constriction. Canacakis (1989) has used the Gong in grief work. In addition, I have found it applicable in the following constellations:
 
Deep relaxation. Whenever deep relaxation is useful or necessary, the Gong can be indicated and extremely efficient This includes anxiety states, and disorders with psychosomatic components.
 
Age regression. When I find that age regression is indicated, one of the possible means is with the Gong. This is most relevant in cases involving traumas, as the strong tones and vibrations effect a dramatic return to the original source of the trauma. Furthermore, in working with patients suffering from personality disorders, where primal themes have to be re-experienced in the context of the therapeutic relationship and be worked through, the Gong can be very useful during key points, though of course extreme caution and delicate timing are required. (For elaboration of the Gong's usefulness in work with severe personality disturbances, see Moser (1989)).
 
Intellectual control. In cases where there is too much an emphasis upon intellectualization, over ideation, rigidity and isolation, the Gong can be a helpful means to connect to the underlying emotions.
 
Psychosomatics. In cases where the body is used to express emotional stress or conflict, the Gong is useful, as it is experienced first and foremost physiologically. The Gong tends to induce imagery very naturally. It is therefore quite simple to channel the direction towards the body parts or functions which are dysfunctional, and to begin to increase the control over the latter.
 
Reservations. Though the applications seem far-reaching, it is vital to emphasize the extreme caution necessary when the use of the Gong is contemplated especially with severe disturbances, with predisposition to regression, splitting, fragmentation, and de compensation. The therapist must have established excellent rapport and trust, must know the patient thoroughly before contemplating the use of the Gong. Furthermore, the therapist must have extensive personal and professional experience in the use of the Gong, before applying it with difficult and sensitive cases. Moser (1989) describes several safeguards which reduce the dangers with personality disturbances.
 
Issues
 
The Gong's introduction raises a series of issues, and introduces many new variables into the process which have not yet been fully addressed in the literature. Oehlmann (1990a) touched upon some of the dangers, as have Petzold (1989) and Moser (1989).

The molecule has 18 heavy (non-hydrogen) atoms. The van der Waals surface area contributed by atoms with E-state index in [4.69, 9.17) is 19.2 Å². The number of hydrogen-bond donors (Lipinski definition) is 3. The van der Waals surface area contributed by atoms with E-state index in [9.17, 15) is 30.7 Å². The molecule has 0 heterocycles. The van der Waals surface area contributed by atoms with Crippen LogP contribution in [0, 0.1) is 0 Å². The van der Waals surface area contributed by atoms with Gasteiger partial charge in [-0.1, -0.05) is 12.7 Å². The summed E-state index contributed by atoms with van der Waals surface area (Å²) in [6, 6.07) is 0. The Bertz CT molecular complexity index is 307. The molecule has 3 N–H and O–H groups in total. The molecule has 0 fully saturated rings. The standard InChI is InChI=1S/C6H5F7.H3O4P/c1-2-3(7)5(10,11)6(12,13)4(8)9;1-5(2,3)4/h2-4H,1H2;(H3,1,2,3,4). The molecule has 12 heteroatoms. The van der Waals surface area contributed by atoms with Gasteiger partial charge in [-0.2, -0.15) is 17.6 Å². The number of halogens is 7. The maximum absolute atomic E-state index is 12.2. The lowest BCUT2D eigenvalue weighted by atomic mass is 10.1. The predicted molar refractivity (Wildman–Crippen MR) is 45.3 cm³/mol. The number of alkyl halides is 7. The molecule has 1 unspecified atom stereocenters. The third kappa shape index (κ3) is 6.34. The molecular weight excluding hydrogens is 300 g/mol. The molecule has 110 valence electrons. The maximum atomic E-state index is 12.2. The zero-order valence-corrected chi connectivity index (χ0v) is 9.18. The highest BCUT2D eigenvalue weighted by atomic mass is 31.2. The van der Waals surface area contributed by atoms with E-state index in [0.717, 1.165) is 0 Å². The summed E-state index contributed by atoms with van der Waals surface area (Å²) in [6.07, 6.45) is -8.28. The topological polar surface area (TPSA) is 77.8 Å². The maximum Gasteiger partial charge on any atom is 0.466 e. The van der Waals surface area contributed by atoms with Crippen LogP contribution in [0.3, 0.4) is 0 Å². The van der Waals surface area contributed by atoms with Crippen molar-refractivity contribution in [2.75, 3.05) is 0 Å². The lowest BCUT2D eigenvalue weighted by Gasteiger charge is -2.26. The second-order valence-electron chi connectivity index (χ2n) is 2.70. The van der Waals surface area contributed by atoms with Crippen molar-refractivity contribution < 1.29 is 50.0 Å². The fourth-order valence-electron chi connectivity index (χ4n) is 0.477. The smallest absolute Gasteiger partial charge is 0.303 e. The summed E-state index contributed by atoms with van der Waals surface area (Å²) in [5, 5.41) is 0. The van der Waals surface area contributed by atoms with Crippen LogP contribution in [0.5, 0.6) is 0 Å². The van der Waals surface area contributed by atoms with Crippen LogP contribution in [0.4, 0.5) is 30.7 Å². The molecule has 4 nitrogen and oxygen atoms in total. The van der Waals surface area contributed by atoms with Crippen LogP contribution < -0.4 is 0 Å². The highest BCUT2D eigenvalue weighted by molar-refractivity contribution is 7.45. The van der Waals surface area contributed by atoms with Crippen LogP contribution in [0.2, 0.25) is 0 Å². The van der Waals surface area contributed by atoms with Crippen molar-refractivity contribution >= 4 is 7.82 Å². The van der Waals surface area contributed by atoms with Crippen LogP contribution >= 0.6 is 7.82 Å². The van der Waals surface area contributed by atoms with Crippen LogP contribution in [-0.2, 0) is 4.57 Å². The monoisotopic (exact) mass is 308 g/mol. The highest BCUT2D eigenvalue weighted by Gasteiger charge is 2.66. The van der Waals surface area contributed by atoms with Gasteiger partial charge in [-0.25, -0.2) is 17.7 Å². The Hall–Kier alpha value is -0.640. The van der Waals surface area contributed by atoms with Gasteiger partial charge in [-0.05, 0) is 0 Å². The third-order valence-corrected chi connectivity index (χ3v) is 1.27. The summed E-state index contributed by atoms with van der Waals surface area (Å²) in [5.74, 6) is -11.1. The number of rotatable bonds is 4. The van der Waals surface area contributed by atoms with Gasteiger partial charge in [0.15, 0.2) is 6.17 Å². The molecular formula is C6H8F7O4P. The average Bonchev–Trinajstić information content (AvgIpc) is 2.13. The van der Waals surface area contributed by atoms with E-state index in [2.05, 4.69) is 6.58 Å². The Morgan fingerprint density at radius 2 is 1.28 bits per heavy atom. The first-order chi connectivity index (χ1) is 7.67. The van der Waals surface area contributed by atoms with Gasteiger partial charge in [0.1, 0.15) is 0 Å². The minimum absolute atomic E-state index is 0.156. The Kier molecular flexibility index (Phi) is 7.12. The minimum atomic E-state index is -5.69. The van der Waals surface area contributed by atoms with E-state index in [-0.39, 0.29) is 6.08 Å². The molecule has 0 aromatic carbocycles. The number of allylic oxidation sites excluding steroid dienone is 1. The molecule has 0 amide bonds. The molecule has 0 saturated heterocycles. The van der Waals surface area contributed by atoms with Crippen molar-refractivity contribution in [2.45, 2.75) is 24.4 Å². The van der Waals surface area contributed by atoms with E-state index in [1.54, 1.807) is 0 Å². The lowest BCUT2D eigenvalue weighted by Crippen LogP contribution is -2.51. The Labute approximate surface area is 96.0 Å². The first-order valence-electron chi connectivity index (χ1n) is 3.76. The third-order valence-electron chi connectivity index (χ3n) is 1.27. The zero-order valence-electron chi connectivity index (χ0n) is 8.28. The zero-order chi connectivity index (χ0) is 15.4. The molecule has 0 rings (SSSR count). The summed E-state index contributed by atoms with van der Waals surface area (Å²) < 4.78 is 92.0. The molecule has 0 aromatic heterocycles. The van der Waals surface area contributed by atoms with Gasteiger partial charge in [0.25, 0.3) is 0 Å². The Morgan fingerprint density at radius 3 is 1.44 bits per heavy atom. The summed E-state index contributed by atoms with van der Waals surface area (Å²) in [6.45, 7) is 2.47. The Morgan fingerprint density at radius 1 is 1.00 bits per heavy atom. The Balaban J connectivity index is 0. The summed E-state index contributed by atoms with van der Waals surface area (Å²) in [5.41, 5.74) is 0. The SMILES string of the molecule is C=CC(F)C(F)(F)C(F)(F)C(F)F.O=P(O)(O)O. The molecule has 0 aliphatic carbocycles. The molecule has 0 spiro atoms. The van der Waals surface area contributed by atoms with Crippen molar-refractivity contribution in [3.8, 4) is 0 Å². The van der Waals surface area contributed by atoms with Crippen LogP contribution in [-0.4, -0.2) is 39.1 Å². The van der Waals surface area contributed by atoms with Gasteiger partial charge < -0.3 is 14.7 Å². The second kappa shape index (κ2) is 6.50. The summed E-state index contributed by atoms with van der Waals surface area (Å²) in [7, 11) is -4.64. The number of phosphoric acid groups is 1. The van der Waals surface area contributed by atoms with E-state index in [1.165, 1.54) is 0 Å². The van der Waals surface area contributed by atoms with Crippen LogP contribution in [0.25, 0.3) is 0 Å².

Introduction of movement.
 
 First and most basically, even raising the possibility of using the Gong in the process of therapy, no less than actually using it, constitutes the breaking of a rigid and static set on different levels. Concretely, there is a departure from the usual seating arrangement, where one or both of the participants gets up to play. This opens up new angles of vision, regard, interaction, closeness or distance, which in turn enables the raising of issues which may have previously been unspoken, about field, body image, perception of the therapist. This factor is especially relevant with rigid and obsessive patients, and has potent effects for those with hysterical traits as well.
 
During the course of exploring a certain dramatic reaction of a patient to a supportive compliment that I had made in a previous session, I invited him to try to express his feelings by playing with the Gong. He lightly hit it and was immediately overwhelmed by the deep tones. Upon further encouragement, he continued, and suddenly took the mallet in both hands and gave a tremendous swing, releasing a tremendous beat of the Gong (It seemed like an out of the park home run!). As we subsequently discussed the whole process, it turned out that he was momentarily struck by the fact that I was standing close to him, but at his side instead of opposite him. This aroused a momentary spurt of emotions which he channeled to the Gong. This interaction, which lasted all of three minutes provided very meaningful material for several sessions, and led to considerable progress.
 
Petzold (1989) has described combining movement, dancing and playing the Gong as useful adjuncts.